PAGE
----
What you describe is exactly what I do.
Here is the main point: It requires maintaining your own libraries.
Every component in your schematic libraries MUST have the "Footprint" field populated with a footprint that exists in one of your footprint libraries.
So rather than having a generic resistor symbol in your schematic library, you will likely have something like RES_0805 and RES_0603. And instead of a generic op-amp symbol, you will likely have something like OPA552UA, which is in an SOIC-8 and OPA552PA, which is in a DIP-8. And so forth. (And you can take this a step further, and in the schematic component you can define a custom field called "MFR PN" or something similar, and populate it with the manufacturer's part number, so your BOM generation is simplified.)
If you search here and elsewhere, you'll see the holy war between those who believe that placing complete components (with footprint and 3D model known) onto the schematic is the right way to design, and placing a symbol and then back-annotating a footprint later is the right way. I fall into the former category.
In the workflow I advocate, you would never do that. You'd go back to the schematic, change the component from an R_0603 to an R_0402, regenerate the netlist, reimport into pcbnew, and voila, your layout is updated with the correct footprint AND your schematic matches what's in the layout.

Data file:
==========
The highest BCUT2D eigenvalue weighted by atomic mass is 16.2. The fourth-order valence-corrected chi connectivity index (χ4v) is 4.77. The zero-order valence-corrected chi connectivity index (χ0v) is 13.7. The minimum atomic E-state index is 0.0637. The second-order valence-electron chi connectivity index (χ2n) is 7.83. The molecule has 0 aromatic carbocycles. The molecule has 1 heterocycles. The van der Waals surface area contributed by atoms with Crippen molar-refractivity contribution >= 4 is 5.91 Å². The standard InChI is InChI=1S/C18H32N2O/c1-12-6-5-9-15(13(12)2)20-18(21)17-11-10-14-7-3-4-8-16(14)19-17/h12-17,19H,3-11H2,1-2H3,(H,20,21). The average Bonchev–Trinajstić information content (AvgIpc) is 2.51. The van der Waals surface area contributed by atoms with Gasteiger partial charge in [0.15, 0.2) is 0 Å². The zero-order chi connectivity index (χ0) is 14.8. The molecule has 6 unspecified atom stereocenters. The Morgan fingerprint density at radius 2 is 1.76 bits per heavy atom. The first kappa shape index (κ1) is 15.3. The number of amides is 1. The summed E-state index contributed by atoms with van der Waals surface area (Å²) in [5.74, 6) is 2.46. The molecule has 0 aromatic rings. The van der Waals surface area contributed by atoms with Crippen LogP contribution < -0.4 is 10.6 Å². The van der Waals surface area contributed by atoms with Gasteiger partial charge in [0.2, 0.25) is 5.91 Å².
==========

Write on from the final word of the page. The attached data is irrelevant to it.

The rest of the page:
Right, there is a lot more cutting and pasting than creation of new stuff. For example, you create the SOIC-8 footprint exactly once, mate it with a 3D model exactly once, and you can use that footprint for a whole host of different parts.
Similarly, if you have a symbol for a dual op-amp, you can simply clone it and change the name for each op-amp you use.
And the thing everyone should hopefully realize is this: most users don't have a million parts in their libraries. They only have the parts they use or would consider using. Thus the library size remains manageable.